By Lauren Van Hemert, American Theatre Critics Association member; photo by Matthew Murphy
The morning after I saw King Kong, someone asked me what I thought. I replied, “The ape got a standing ovation.”
So, let’s start there. The most recent retelling of King Kong opened on Broadway this week. The $35 million Australian import features a 20-foot, 2000-pound puppet, although puppet seems like too uninspired a word to describe the beast that is this Kong. This mammoth marionette is skillfully propelled by a company of ten athletes, all visible on stage, who manipulate his arms, legs, and body. An additional team of four puppeteers is stationed in a booth offstage (affectionately referred to as the Voodoo Box) and control Kong’s wistful facial expressions and voice using radio signals and a joystick. It is a wonder to watch and creature designer Sonny Tilders, along with the masterful puppeteers, deserve commendation and applause.
Adding to the visual feast are Peter England’s artsy screen projections. I am not usually a fan of projected images onstage, but England’s gorgeously augment the action. There is a scene in the first act when the cast is traveling by boat to Skull Island that, coupled with England’s projections, is simply breathtaking.
Finally, chalk one up for Drew McOnie’s high-octane choreography which is energetic, acrobatic, and dynamic and opens the show on a high note.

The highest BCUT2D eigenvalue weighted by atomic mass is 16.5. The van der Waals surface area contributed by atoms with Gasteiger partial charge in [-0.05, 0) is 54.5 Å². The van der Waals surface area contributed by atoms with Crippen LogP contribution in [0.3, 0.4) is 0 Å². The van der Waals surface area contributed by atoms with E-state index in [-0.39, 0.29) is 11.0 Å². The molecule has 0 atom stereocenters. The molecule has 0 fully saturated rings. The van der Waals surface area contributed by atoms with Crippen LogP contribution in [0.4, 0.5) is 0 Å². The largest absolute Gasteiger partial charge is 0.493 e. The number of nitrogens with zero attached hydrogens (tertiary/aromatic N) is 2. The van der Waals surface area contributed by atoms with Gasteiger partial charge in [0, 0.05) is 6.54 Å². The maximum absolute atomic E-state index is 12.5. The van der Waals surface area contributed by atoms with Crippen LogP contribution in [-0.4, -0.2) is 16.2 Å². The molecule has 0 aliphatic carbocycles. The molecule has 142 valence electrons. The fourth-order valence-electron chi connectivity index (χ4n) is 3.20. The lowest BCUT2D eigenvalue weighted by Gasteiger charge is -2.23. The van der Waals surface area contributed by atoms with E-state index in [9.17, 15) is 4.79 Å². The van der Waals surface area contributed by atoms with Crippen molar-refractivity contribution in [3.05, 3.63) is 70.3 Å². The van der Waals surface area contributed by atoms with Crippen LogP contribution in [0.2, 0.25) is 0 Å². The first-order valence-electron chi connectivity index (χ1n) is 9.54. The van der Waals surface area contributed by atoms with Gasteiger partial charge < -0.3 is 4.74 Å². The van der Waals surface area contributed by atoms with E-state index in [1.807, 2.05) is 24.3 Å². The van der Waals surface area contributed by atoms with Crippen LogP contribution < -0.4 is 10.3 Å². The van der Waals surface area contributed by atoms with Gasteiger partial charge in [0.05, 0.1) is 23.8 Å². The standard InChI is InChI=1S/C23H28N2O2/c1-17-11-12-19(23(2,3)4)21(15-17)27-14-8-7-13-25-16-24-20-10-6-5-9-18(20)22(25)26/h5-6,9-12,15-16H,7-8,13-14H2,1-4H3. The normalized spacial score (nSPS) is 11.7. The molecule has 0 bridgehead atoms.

Unfortunately, that’s where the accolades end. The plot, which follows the 1933 movie with few exceptions, is paper thin. Yes, book writer Jack Thorne, has attempted to update the classic story by the reimagining the character of wannabe screen queen Ann Darrow. He makes this Ann Darrow, nimbly played by Christiani Pitts, a modern, independent badass, reminding us to the point of ad nauseam that she is no damsel in distress. Yet, this same character, who can take down a shipload of men and free herself from the claws of Kong, ends up making decisions that are unjustified and counterintuitive to her tenacious persona.
In fact, all the characters seem underdeveloped and one dimensional. Yes, Eric William Morris is believable as the cunning creature feature filmmaker Carl Denham. And Erik Lochtefeld’s poignant portrayal of Lumpy is likable. But not even this adept cast can save the botched book or disjointed, unimaginative score.
The biggest mistake with King Kong is the fact that the Australian team may have sadly underestimated American audiences and erred on the side of spectacle over substance. Still, if it is a spectacle you want, King Kong won’t disappoint and could be just the ticket.
King Kong is now playing at The Broadway Theatre, 1681 Broadway, New York, New York. Performance times vary; check the website at King Kong Broadway. Find more information about current plays in the Chicago area on our Current Shows page and at theatreinchicago.com.